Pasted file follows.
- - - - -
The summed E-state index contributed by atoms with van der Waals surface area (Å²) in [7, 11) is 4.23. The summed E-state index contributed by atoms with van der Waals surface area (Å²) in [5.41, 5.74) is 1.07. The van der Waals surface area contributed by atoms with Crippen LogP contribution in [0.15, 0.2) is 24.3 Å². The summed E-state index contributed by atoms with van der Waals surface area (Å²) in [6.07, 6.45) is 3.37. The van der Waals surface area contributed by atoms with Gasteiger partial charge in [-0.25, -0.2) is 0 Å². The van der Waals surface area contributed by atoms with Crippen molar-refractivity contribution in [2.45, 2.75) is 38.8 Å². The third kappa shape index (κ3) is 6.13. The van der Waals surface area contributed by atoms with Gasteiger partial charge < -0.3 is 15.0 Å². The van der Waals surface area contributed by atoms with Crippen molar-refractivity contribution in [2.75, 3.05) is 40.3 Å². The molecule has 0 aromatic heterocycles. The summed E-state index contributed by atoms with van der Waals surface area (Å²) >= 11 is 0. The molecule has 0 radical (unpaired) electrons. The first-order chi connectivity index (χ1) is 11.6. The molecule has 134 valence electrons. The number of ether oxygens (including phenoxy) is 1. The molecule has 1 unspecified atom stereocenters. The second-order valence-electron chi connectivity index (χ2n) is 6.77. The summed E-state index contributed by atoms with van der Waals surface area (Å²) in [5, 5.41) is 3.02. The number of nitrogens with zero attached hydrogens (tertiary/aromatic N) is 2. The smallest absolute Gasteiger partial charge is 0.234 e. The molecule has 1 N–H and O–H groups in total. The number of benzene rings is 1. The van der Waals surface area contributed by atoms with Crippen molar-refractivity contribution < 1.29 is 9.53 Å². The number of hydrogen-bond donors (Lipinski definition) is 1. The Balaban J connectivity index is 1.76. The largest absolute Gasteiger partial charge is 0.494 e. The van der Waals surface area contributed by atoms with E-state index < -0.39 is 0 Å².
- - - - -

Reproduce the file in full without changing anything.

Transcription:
The summed E-state index contributed by atoms with van der Waals surface area (Å²) in [7, 11) is 4.23. The summed E-state index contributed by atoms with van der Waals surface area (Å²) in [5.41, 5.74) is 1.07. The van der Waals surface area contributed by atoms with Crippen LogP contribution in [0.15, 0.2) is 24.3 Å². The summed E-state index contributed by atoms with van der Waals surface area (Å²) in [6.07, 6.45) is 3.37. The van der Waals surface area contributed by atoms with Gasteiger partial charge in [-0.25, -0.2) is 0 Å². The van der Waals surface area contributed by atoms with Crippen molar-refractivity contribution in [2.45, 2.75) is 38.8 Å². The third kappa shape index (κ3) is 6.13. The van der Waals surface area contributed by atoms with Gasteiger partial charge < -0.3 is 15.0 Å². The van der Waals surface area contributed by atoms with Crippen molar-refractivity contribution in [2.75, 3.05) is 40.3 Å². The molecule has 0 aromatic heterocycles. The summed E-state index contributed by atoms with van der Waals surface area (Å²) >= 11 is 0. The molecule has 0 radical (unpaired) electrons. The first-order chi connectivity index (χ1) is 11.6. The molecule has 134 valence electrons. The number of ether oxygens (including phenoxy) is 1. The molecule has 1 unspecified atom stereocenters. The second-order valence-electron chi connectivity index (χ2n) is 6.77. The summed E-state index contributed by atoms with van der Waals surface area (Å²) in [5, 5.41) is 3.02. The number of nitrogens with zero attached hydrogens (tertiary/aromatic N) is 2. The smallest absolute Gasteiger partial charge is 0.234 e. The molecule has 1 N–H and O–H groups in total. The number of benzene rings is 1. The van der Waals surface area contributed by atoms with Crippen molar-refractivity contribution < 1.29 is 9.53 Å². The number of hydrogen-bond donors (Lipinski definition) is 1. The Balaban J connectivity index is 1.76. The largest absolute Gasteiger partial charge is 0.494 e. The van der Waals surface area contributed by atoms with E-state index < -0.39 is 0 Å².